News Release 

Flashing lights may provide vital first test of MS drug success

University of Wisconsin-Madison

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IMAGE: In the normal nerve (a) all axons in the optic nerve are surrounded by thick, dark sheaths of myelin in contrast to the completely demyelinated nerve (b) during active disease... view more 

Credit: Ian Duncan

MADISON, Wis. -- Measuring changes in the speed of electrical signals along nerves connecting the eyes to the brain may accurately reflect recovery from myelin loss in multiple sclerosis (MS), according to researchers at the University of Wisconsin-Madison, and could be used to evaluate new treatments for the disease.

Most MS patients develop a relapsing-remitting disease, in which bouts of numbness, weakness and vision problems come and go. Over time, many of those MS patients develop progressive MS, which just keeps getting worse as it eats away myelin -- the insulating coating on axons, the connections between nerve cells -- and subsequently, the axons are damaged.

"There are many treatments for people with relapsing-remitting disease which are quite successful in a lot of patients," says Ian Duncan, a neuroscientist at the University of Wisconsin-Madison's School of Veterinary Medicine. "And then there are the unlucky people who start out with primary progressive disease, or whose relapsing-remitting MS becomes what's called secondary progressive MS. There are no effective treatments for them."

At least, there are not yet effective treatments. Progressive types of MS are drawing the attention of pharmaceutical companies working to find drugs that help restore lost myelin, re-growing the insulation that supports proper nerve signaling and protects axons.

Unfortunately, confirming the presence of myelin in the central nervous system has required cutting into nerve tissue to take samples. That sort of destructive method confounds attempts to assess the effectiveness of new treatments in human patients.

Doctors often monitor their MS patients with a noninvasive test called the visual evoked potential, or VEP. Flashing a series of lights into the eye prompts a recognizable electrical signal that travels down the optic nerve from the retina. The signal is recorded in brain activity measured with electrodes on the scalp.

"There's a time lag between the flashes of light and the brain activity. That's called the latency," says Duncan. "When that latency increases, it's taking longer for the signal from the lights to get from the retina down the optic nerve to the brain. As MS progresses and demyelination of axons in the optic nerve worsens, the latency grows because the axons are not conducting the signal as well as healthy nerves."

However, what if the latency was decreasing?

"If we could prove that a decrease in latency in the VEP truly reflected remyelination of nerve axons, then you'd have it," Duncan says. "You've got a way to tell if there's improvement in a patient, an outcome measure that can show whether the drug you are testing is successfully promoting myelin repair."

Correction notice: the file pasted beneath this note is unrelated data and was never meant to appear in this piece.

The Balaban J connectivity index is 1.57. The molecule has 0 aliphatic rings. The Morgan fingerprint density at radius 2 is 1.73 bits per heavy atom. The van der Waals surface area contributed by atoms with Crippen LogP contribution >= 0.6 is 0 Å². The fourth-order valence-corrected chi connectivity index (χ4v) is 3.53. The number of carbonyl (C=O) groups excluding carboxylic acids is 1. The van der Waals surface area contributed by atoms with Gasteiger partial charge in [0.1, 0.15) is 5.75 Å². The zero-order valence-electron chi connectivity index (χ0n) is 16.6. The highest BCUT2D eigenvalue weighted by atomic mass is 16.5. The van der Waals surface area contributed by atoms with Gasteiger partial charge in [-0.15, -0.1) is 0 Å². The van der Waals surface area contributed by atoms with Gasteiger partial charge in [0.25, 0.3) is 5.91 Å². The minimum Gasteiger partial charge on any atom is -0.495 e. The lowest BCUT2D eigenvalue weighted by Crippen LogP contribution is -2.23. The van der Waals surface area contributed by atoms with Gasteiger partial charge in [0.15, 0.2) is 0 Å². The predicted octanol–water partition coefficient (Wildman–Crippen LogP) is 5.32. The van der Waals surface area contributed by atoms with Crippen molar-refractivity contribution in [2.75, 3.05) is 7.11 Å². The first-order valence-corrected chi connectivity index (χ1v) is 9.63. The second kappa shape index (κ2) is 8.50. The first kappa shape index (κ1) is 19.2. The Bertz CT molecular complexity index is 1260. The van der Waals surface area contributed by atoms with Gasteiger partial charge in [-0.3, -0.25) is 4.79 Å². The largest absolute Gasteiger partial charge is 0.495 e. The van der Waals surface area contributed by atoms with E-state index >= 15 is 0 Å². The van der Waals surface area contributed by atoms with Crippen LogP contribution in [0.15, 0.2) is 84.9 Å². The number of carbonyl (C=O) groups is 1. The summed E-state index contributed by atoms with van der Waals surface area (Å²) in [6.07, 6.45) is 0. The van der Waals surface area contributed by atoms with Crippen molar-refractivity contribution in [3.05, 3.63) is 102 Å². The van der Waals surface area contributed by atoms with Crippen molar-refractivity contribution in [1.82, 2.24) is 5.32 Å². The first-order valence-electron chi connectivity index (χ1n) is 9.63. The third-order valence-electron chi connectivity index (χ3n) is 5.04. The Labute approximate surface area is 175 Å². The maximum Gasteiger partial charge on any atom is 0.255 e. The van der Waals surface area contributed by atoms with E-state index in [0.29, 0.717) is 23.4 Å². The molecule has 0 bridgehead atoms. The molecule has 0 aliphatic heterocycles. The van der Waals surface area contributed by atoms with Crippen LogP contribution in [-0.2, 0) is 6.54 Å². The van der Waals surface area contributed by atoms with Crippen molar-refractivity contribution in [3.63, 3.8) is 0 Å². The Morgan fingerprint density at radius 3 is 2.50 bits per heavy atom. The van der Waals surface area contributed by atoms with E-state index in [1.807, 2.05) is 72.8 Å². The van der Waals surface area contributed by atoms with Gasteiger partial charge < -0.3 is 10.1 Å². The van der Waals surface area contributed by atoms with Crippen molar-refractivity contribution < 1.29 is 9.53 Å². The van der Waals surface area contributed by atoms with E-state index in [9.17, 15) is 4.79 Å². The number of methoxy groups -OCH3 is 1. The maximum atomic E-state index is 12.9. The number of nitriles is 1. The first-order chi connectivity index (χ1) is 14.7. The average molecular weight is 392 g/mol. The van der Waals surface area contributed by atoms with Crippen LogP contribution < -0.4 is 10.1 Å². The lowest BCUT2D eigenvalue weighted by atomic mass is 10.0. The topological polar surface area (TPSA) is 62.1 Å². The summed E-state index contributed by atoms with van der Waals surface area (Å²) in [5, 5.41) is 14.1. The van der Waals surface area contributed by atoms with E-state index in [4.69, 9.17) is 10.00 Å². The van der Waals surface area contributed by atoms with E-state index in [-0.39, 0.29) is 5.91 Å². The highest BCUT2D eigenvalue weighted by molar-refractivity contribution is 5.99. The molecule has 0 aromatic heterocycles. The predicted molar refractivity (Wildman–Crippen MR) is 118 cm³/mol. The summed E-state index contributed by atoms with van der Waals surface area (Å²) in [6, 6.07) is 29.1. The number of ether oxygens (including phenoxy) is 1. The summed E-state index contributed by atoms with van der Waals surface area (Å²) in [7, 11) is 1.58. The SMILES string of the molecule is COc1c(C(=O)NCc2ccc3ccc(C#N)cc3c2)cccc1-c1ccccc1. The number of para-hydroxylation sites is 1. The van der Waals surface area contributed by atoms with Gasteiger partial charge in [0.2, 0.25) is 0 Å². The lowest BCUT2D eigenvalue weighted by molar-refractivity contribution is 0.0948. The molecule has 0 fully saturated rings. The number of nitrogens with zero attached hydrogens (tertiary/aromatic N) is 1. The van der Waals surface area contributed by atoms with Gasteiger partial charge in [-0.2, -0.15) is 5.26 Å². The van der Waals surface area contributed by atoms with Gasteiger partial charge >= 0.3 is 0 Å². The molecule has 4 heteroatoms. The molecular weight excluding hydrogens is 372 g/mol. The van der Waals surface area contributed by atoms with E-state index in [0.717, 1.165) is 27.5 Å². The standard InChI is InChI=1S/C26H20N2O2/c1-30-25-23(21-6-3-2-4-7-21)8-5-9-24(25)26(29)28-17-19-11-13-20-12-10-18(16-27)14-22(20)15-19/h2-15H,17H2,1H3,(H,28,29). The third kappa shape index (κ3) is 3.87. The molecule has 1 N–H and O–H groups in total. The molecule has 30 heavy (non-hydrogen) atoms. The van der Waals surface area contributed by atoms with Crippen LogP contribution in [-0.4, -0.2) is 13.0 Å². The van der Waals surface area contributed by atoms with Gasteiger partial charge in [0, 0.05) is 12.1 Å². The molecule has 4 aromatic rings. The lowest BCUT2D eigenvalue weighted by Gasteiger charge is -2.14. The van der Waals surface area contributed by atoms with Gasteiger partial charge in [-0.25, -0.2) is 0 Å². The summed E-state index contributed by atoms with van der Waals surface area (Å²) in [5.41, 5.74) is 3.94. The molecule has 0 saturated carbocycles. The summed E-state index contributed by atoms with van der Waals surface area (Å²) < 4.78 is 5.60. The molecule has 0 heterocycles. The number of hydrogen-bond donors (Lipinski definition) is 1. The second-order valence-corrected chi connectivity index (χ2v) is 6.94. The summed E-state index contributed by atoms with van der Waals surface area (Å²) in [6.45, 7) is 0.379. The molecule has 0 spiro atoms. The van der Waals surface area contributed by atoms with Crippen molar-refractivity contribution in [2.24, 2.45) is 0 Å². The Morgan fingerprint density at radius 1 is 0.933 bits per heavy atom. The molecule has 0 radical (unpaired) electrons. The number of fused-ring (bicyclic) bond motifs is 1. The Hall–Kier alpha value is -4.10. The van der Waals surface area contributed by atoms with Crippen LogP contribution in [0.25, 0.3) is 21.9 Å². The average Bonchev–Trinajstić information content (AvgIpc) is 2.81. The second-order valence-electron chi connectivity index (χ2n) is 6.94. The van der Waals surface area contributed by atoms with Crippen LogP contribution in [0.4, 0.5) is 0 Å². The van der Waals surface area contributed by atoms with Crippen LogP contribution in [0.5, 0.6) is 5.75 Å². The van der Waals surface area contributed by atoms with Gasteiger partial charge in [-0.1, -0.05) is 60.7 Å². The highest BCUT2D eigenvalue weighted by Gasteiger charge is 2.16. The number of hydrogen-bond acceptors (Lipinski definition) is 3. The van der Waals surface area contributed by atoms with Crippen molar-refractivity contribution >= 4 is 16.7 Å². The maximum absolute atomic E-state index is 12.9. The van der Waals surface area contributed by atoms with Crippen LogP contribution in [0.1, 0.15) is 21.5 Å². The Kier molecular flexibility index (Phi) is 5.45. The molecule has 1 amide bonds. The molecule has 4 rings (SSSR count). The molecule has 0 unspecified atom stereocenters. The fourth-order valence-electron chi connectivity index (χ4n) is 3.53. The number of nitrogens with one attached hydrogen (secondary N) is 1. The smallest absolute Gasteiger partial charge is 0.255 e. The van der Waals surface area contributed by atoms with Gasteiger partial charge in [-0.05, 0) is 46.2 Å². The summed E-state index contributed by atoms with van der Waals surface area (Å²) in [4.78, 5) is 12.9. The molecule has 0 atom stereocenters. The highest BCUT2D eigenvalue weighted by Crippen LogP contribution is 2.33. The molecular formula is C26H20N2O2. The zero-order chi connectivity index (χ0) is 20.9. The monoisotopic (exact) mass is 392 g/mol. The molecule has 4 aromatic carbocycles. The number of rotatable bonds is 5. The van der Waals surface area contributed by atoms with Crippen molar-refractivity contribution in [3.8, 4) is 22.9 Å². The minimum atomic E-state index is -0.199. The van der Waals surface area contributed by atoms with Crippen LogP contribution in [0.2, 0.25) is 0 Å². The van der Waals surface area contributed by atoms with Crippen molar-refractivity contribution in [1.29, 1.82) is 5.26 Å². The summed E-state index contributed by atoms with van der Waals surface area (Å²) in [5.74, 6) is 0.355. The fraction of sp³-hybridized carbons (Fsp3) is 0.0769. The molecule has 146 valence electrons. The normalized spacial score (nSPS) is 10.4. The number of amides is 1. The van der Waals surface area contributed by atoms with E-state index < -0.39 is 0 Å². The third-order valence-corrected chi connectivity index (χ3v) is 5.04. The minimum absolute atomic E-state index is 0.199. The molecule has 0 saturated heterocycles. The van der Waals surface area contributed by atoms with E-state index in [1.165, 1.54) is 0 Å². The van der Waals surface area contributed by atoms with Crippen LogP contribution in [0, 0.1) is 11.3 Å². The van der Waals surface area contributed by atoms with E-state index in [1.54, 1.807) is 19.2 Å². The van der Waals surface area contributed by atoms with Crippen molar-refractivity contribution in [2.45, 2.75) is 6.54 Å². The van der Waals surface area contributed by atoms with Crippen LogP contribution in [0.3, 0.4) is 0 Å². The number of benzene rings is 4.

Today (Dec. 16, 2019), Duncan and UW-Madison collaborators in ophthalmology, radiology, statistics, surgery and microscopy published in the Proceedings of the National Academy of Sciences a study that shows changes in VEP latency tracking demyelination and myelination in a feline model.

Cats fed irradiated food for several months develop severe myelin loss throughout their nervous systems -- especially along their optic nerves. When the cats return to regular diets, nerve function is restored because of extensive myelin repair.

The researchers fed cats irradiated food, measuring VEP latency before the diet had demyelinated the cats' nerves, during the cat's neurologic symptoms, and after their recovery.

"The normal latency of the VEP in the cats is between 50 to 60 milliseconds. At the height of disease, it goes up to 90 to 110 milliseconds," Duncan says. "And then, at recovery, it comes back down to around 60 to 70 milliseconds."

Tissue samples confirmed the return of myelin along the nerve axons as the latency times decreased.

"Latency doesn't fully recover because the myelin sheath in remyelination remains thinner than the original myelin," says Duncan, whose work is supported by the National Multiple Sclerosis Society. "But we know from previous studies that thin myelin is enough to restore function and sufficient to protect nerve fibers in the long run."

And now it's clear that visual evoked potential is a true measure of remyelination.

"If you've got a drug to promote myelin repair in MS patients, we now have a proven outcome measure," says Duncan. "VEP can accurately quantify the drug's remyelinating effect in the optic nerve -- likely reflecting remyelination throughout the central nervous system -- and can help begin to sort the wheat from the chaff in potential remyelinating therapies for people with progressive MS."

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Chris Barncard, 608-890-0465, barncard@wisc.edu

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